Staff Editorial: Hallway policy deemed unpopular due to new restrictions

Administration should work with students to create a new policy


Lauren Thon

Senior Paris Lim walks down the hall with a pass Nov. 3. The Echo Editorial Board believes administration should collaborate with students to develop a new policy so they can work in the hallway as needed.

To encourage students to attend class, administration has created a policy that prohibits students from being in the hallway without a pass during class time. Students cannot work in the hallway during class time and must have a pass for being in the hall. The Echo Editorial Board believes the administration should collaborate with the student body to make a better policy.

Working in the hall can be beneficial for students who need a quiet place to work, or a break from the stress of the bustling classroom environment.Working in the hall can also be beneficial for making up a test or working on a group project.

Also, music classes utilize the hallway to practice their instruments. Previously, some teachers have allowed students to collaborate in the hallways. The Echo Editorial Board believes taking the option of working in the hall from students may make it more difficult for them to learn. Additionally, it’s a burden for teachers to write passes for students to leave class, while teaching.

This makes it unnecessarily difficult for students to go to the Media Center, Learning Lab or anywhere else. Students may miss out on access to valuable assets like printers and other devices.

Students still need the resources, whether or not they are allowed to use them. Individual teachers and administrators are reported to enforce the new policy to widely varying degrees. Some staff members demand to see students’ passes in the halls, and others don’t.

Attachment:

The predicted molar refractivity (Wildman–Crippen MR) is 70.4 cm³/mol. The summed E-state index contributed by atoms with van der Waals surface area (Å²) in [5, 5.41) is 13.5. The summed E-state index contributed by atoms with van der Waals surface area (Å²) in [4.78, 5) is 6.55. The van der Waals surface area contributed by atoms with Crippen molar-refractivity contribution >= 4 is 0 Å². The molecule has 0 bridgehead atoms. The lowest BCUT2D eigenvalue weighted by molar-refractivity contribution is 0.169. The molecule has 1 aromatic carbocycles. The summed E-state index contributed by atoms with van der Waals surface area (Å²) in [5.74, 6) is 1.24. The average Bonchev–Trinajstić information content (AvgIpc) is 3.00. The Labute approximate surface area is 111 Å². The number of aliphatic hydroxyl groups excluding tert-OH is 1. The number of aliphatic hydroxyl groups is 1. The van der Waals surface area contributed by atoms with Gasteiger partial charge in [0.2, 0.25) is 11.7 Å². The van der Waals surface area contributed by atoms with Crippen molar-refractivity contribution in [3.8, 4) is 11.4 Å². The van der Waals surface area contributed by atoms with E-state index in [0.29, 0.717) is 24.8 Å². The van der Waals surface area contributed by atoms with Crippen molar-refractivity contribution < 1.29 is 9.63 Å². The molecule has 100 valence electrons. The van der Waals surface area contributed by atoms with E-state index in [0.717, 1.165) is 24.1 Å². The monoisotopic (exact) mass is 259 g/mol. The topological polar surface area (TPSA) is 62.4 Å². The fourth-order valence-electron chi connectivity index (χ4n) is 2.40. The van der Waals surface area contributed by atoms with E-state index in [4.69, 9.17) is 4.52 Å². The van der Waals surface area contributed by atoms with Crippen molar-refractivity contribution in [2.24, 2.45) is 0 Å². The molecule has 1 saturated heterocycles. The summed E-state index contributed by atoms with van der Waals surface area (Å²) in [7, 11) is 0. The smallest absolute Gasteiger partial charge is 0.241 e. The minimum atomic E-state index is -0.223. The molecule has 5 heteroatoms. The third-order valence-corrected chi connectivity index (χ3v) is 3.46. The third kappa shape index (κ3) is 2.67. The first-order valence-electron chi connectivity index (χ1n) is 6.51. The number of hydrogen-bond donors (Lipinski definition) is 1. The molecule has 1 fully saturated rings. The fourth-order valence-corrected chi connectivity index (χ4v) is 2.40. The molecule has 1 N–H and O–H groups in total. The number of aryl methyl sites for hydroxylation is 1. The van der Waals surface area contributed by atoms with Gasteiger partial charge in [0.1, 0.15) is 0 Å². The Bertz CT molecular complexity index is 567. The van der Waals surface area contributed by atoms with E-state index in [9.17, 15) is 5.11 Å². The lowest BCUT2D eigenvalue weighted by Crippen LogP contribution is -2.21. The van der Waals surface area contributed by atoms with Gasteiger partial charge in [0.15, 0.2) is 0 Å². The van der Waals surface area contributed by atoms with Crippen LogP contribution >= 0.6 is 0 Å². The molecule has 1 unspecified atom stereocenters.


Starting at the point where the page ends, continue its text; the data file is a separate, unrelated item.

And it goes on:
The new policy could result in a double standard for students of color. Due to unconscious bias, staff may be more suspicious that people of color don’t have a pass. This could result in students of color being asked to show their pass more often and experience more disruptions than white students. Moreover, the new policy could affect underclassmen more than upperclassmen.

Freshmen and sophomores are more likely to rely on buses for transportation to and from school. If a bus is late, underclassmen who are trying to get to class may be asked to show a pass, which is an unnecessary hindrance. The policy does not effectively increase attendance. Students may still skip class, especially if the policy’s enforcement is spotty.

The only consequence for breaking the rules of the policy is being marked absent, and that doesn’t motivate students to stay in class. The Echo Editorial Board believes the administration should consult with a group of diverse students about the new policy.

Students should provide feedback to administration in order to form a new policy. This would be in both the students and staff’s best interest, rather than the administration enforcing what it assumes would better benefit the most students.